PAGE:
The underlying, core foundation of Mr. Shmooze is that the ability of one person to make another person feel better is at the center of all successful communications.
From Ronald Regan, Oprah, Tom Hanks to the world’s greatest salespeople in any profession, making the person you are talking to feel better is fundamental.
Remember, we are not advocating substituting intellectual competency with the art of elevating feelings, but the point we always make is that great salespeople are masters at both the intellectual and the emotional sides of the selling equation. Read more
Since part of my business requires buying as well as selling, it’s great fun for me to sit in on sales presentations and absorb them both as a buyer and as someone who advises people about selling.
Last week, I caught someone using a familiar selling technique from a well-known sales training company.
That was OK, but here is the issue . . . they were following the program like robots . . . 123, 123, 123 . . . neglecting to embed it into a more natural discourse.
And, when I decided to have some fun and throw them off the delivery channel, they became confused and rattled.
Here is my point. Read more
We have talked a lot about the fact that buying is an emotional decision.
While people will analyze the intellectual exchange of ideas with one side of their brain, they ultimately turn to the emotional side to pull the trigger.
That is why it is not enough for our customers to merely want our product . . . they need to desire it . . . to literally lust for it.
So, how on earth do we create that kind of emotion in a B2B environment? Read more
There is a natural pattern that often occurs after a sale. Everyone is euphoric at the close, there is often a lot of communication for 30 days or so setting things up, then . . . silence.
Now, while there is no way to maintain the peak level of intensity that went into the final days of the transaction, buyers usually suffer a bit of a letdown or “buyer’s remorse” when the relationship downshifts a bit.
This can be a vulnerable time when they may tend to tell others that “the salesperson was my best friend until he closed the deal.” Read more
A big part of our research and subsequent workshops revolves around the premise that people can be incented to make choices and change behavior by the emotional payoff of the decision.
As salespeople, a big part of our job is to establish that payoff, in the form of differentiating our products/services, ourselves and the overall experience people have when they engage with us.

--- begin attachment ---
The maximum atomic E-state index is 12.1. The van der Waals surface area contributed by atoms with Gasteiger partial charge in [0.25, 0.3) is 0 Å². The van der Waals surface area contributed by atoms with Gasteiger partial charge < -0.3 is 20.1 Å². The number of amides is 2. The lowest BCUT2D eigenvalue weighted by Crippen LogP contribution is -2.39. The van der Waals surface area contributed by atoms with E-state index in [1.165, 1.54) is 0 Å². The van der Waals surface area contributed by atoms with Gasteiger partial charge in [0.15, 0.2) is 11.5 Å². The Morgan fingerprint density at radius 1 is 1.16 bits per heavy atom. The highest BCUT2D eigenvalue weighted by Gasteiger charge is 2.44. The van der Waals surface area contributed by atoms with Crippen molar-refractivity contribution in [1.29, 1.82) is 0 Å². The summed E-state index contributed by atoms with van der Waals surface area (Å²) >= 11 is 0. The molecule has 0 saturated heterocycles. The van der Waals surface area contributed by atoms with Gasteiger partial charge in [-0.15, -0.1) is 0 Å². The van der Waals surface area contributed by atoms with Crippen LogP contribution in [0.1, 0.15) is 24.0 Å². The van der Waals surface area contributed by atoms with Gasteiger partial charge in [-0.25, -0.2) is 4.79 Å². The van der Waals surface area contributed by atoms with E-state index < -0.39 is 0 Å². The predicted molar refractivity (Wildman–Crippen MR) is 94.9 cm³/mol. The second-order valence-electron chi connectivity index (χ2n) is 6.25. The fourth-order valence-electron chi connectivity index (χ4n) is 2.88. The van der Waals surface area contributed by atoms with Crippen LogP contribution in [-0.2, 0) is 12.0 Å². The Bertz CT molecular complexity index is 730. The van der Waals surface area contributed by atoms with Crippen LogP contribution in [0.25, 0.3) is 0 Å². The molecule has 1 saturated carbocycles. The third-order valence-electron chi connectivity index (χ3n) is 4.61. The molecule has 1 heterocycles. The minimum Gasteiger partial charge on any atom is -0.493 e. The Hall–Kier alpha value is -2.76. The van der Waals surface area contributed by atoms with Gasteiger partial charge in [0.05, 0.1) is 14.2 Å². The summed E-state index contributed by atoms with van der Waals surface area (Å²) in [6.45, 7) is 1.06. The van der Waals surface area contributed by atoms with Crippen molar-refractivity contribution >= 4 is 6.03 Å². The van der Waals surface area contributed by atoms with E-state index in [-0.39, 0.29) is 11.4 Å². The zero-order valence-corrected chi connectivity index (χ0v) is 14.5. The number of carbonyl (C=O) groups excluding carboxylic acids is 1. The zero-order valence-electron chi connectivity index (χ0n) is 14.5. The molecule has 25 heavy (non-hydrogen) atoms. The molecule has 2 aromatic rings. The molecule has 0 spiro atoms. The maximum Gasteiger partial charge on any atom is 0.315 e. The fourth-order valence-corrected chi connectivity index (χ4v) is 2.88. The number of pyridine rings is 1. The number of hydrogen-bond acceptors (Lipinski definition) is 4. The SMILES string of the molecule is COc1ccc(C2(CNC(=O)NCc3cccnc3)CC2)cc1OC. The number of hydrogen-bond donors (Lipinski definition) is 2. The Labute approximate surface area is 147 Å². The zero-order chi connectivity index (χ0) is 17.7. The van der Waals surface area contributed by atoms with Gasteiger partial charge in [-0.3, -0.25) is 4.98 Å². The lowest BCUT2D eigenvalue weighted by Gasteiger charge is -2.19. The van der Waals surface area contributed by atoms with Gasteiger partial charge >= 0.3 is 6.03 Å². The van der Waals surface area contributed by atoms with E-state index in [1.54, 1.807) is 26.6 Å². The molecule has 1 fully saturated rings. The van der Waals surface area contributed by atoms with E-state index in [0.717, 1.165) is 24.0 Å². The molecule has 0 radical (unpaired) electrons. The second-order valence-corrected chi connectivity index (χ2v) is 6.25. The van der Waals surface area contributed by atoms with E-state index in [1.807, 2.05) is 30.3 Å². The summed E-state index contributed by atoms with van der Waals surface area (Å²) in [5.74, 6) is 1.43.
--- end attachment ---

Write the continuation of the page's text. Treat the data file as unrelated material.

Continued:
Put another way, people will alter their behavior if they anticipate that they will feel good by doing so, and the management of our customers’ feelings is an art that the greatest salespeople I know have mastered.
Please take a moment to view the short video below. You may have seen it before, but this time, I want you to look at it from a sales perspective . . . Read more
January, February and even March are great selling months. Everybody is charging out of the gate with new goals and new budgets, gyms are full and people are fired up.
As salespeople, we need to be sure we ride the wave of that new momentum while it lasts.
One thing I like to do in January and February is review my past client list, that is, people I may not have spoken to for a while, and re-initiate contact.
Often we have disconnected due to things like budget cuts or spending freezes which may now be out of the way, at least temporarily. Read more
We have four “neighborhood” restaurants nearby that historically have had good food and are convenient to get to.
So it is interesting that we have now had three bad meals in a row at three of them accompanied by a drop in service and even some cleanliness. Not coincidentally, the crowds are thinning so they are in a classic death spiral.
Needless to say they are off our list, and usually when you see this kind of drop off in quality, you see the restaurant close soon thereafter, so we will see.
Meanwhile the fourth restaurant is maintaining its quality of food and service and is more robust than ever.
We have all experienced this and it is a good lesson relative to our own businesses. Read more
Have you ever wondered why big brands like Walmart and Procter & Gamble give away free samples?
Yes, they want us to try a product, but there is a deeper psychology in play called “the reciprocity principle.”
The reciprocity principle, at least in our culture, states that when we receive something, we feel compelled to balance the scales by giving something back. Read more